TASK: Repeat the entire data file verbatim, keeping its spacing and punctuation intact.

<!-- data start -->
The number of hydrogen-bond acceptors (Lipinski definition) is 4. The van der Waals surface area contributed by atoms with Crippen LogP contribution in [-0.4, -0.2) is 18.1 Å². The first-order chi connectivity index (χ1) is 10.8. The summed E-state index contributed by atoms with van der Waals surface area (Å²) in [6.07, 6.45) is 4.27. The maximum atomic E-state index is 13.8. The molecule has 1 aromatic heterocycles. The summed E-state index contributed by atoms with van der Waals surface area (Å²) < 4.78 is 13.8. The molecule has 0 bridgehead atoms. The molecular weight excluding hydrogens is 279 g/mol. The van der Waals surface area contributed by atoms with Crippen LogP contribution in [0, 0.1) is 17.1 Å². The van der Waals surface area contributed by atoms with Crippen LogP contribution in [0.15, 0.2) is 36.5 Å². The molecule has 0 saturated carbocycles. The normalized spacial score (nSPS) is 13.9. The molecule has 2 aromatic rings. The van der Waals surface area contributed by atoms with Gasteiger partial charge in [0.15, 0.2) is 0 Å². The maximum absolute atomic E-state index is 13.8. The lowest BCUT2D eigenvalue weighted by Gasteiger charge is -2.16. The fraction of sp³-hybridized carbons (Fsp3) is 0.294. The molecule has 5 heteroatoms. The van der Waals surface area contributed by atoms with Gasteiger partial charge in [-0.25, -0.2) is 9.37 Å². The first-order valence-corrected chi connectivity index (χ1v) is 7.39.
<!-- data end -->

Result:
The number of hydrogen-bond acceptors (Lipinski definition) is 4. The van der Waals surface area contributed by atoms with Crippen LogP contribution in [-0.4, -0.2) is 18.1 Å². The first-order chi connectivity index (χ1) is 10.8. The summed E-state index contributed by atoms with van der Waals surface area (Å²) in [6.07, 6.45) is 4.27. The maximum atomic E-state index is 13.8. The molecule has 1 aromatic heterocycles. The summed E-state index contributed by atoms with van der Waals surface area (Å²) < 4.78 is 13.8. The molecule has 0 bridgehead atoms. The molecular weight excluding hydrogens is 279 g/mol. The van der Waals surface area contributed by atoms with Crippen LogP contribution in [0, 0.1) is 17.1 Å². The van der Waals surface area contributed by atoms with Crippen LogP contribution in [0.15, 0.2) is 36.5 Å². The molecule has 0 saturated carbocycles. The normalized spacial score (nSPS) is 13.9. The molecule has 2 aromatic rings. The van der Waals surface area contributed by atoms with Gasteiger partial charge in [0.15, 0.2) is 0 Å². The maximum absolute atomic E-state index is 13.8. The lowest BCUT2D eigenvalue weighted by Gasteiger charge is -2.16. The fraction of sp³-hybridized carbons (Fsp3) is 0.294. The molecule has 5 heteroatoms. The van der Waals surface area contributed by atoms with Gasteiger partial charge in [-0.25, -0.2) is 9.37 Å². The first-order valence-corrected chi connectivity index (χ1v) is 7.39.